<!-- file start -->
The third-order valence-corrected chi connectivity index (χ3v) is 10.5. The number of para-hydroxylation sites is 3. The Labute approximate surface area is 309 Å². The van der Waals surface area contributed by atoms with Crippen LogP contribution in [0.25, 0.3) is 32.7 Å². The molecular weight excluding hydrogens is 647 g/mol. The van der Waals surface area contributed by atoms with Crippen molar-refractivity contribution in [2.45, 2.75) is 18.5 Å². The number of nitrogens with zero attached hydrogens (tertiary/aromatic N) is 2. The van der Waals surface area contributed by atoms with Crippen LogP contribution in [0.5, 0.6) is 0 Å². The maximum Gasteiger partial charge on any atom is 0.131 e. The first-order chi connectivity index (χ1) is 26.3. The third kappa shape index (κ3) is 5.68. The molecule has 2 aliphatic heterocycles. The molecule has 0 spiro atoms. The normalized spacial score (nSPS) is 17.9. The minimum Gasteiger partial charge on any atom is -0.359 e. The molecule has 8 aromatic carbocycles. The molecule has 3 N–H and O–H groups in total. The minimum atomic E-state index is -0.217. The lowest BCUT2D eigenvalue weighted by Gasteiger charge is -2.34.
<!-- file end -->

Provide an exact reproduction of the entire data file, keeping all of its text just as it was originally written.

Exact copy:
The third-order valence-corrected chi connectivity index (χ3v) is 10.5. The number of para-hydroxylation sites is 3. The Labute approximate surface area is 309 Å². The van der Waals surface area contributed by atoms with Crippen LogP contribution in [0.25, 0.3) is 32.7 Å². The molecular weight excluding hydrogens is 647 g/mol. The van der Waals surface area contributed by atoms with Crippen molar-refractivity contribution in [2.45, 2.75) is 18.5 Å². The number of nitrogens with zero attached hydrogens (tertiary/aromatic N) is 2. The van der Waals surface area contributed by atoms with Crippen LogP contribution in [0.5, 0.6) is 0 Å². The maximum Gasteiger partial charge on any atom is 0.131 e. The first-order chi connectivity index (χ1) is 26.3. The third kappa shape index (κ3) is 5.68. The molecule has 2 aliphatic heterocycles. The molecule has 0 spiro atoms. The normalized spacial score (nSPS) is 17.9. The minimum Gasteiger partial charge on any atom is -0.359 e. The molecule has 8 aromatic carbocycles. The molecule has 3 N–H and O–H groups in total. The minimum atomic E-state index is -0.217. The lowest BCUT2D eigenvalue weighted by Gasteiger charge is -2.34.